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Abe Silverstein Supersonic Wind Tunnel (10x10)
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The 10'x10' Supersonic Wind Tunnel (10x10) facility is the largest and fastest wind tunnel at NASA Glenn.

C-2000-674: Rocket Based Combined Cycle Rig in the 10x10 C-2000-260: Technician adjusting the Rocket Based Combined Cycle Rig in the 10x10

The Abe Silverstein Supersonic Wind Tunnel (SWT) facility is the largest and fastest
wind tunnel at NASA Glenn and is specifically designed to test supersonic propulsion components from inlets and nozzles to full-scale jet and rocket engines.
Facility Overview
The Unitary Plan Act, passed by Congress in 1949, was a coordinated national plan of facility construction that encompassed the National Advisory Committee for Aeronautics (NACA), Air Force, industry, and universities. In 1956, under the leadership of Dr. Abe Silverstein and Eugene Wasliewski, the 10-by 10-Foot Supersonic Wind Tunnel (10x10 SWT) was brought on line. Dr. Silverstein was responsible for the Mercury program, and for all unmanned satellite programs for the first three years of the agency. He named the Apollo program and laid the groundwork for that program's success in landing a man on the moon. Throughout its history, the tunnel has made valuable contributions to the advancement of fundamental supersonic propulsion technology, the development of Atlas-Centaur, Saturn and Atlas-Agena class launch vehicles, and vehicle-focused research programs including the High-Speed Civil Transport, the National Aerospace Plane, and the Joint Strike Fighter.

The test section is 10 ft. high by 10 ft. wide by 40 ft. long and can accommodate large-scale models, full-scale engines and aircraft components. The 10x10 was specifically designed to test supersonic propulsion components such as inlets and nozzles, propulsion system integration, and full-scale jet and rocket engines. It can operate as a closed-loop system (aerodynamic cycle) or open-loop system (propulsion cycle), reaching test section speeds of Mach 2.0 to 3.5 and very low speeds from 0 to Mach 0.36. Gust and Mach plates are sometimes installed to expand local Mach number conditions between Mach 1.5 and 4.1. There is also continuous operation across the entire speed and altitude regime, offering users greater flexibility and productivity during testing.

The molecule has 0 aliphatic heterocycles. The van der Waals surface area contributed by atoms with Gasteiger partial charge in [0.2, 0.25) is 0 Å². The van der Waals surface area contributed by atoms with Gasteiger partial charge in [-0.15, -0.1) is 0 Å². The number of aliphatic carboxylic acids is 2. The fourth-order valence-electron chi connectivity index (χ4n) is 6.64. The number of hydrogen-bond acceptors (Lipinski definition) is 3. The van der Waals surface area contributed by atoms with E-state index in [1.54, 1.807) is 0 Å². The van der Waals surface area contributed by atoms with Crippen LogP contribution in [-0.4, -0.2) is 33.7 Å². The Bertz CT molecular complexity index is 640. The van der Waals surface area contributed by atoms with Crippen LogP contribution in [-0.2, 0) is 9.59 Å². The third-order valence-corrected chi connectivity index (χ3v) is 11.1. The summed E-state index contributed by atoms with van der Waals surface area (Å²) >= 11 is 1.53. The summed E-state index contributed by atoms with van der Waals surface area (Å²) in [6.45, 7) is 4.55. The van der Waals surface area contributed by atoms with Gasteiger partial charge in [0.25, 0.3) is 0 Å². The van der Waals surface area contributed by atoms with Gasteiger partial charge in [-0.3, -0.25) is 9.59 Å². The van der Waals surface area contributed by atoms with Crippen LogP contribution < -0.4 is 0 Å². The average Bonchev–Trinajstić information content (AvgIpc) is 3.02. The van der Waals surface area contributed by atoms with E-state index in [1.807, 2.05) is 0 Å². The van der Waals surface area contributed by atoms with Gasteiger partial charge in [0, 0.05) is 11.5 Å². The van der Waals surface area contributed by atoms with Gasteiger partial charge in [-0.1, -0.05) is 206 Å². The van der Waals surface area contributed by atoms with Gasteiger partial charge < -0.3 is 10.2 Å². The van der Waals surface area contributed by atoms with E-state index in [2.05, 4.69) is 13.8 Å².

In the propulsion cycle, the tunnel operates by continuously drawing outside air through a very large air dryer to remove the moisture and exhausting it back into the outside environment. This mode is used for models that introduce contaminants into the air stream or use potentially explosive gas mixtures or when the tunnel air-heater is used to simulate flight temperatures. During the aerodynamic cycle, the tunnel runs as a variable density facility that can simulate pressure altitude conditions ranging from 50,000 to 154,000 ft. Dry air is added to maintain test conditions.

The facility is controlled and operated by a digital distributed control system in order to maximize data quality while minimizing operational costs. Steady-state and dynamic data is collected from the model instrumentation, processed, and displayed in engineering units and graphical formats. An optical instrumentation suite of capabilities are also used depending on test requirements. To increase test productivity, a test matrix sequencer automatically changes model variables by using a pre-programmed test matrix. Real time transmission and display of all test data and information can be provided to customer locations outside of NASA Glenn.

Specialized support systems and equipment include:
  • Tunnel air heater
  • Schlieren and advanced optical imagery (infrared, sheet lasers, LDV, PSP, TSP)
  • High-pressure air
  • Altitude exhaust
  • Cooling water
  • Hydraulics
  • Gust/Mach Plates
  • Liquid and gaseous fuel supplies
  • Model sting/struts and adapters
  • Variety of available research test hardware

For further technical information about the facility, please refer to the capabilities page for within this site.

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Facility Fact Sheets
Wind Tunnels at Glenn
Glenn Research Center has six unique world-class wind tunnel.
+ View the fact sheet (PDF)
Abe Silverstein Supersonic Wind Tunnel (10x10)
The largest and fastest wind tunnel at NASA Glenn
+ View the fact sheet (PDF)
8'x6' Supersonic Wind Tunnel (8x6)
Explore subsonic, transonic, and supersonic speeds.
+ View the fact sheet (PDF)
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Last Updated: December 1, 2011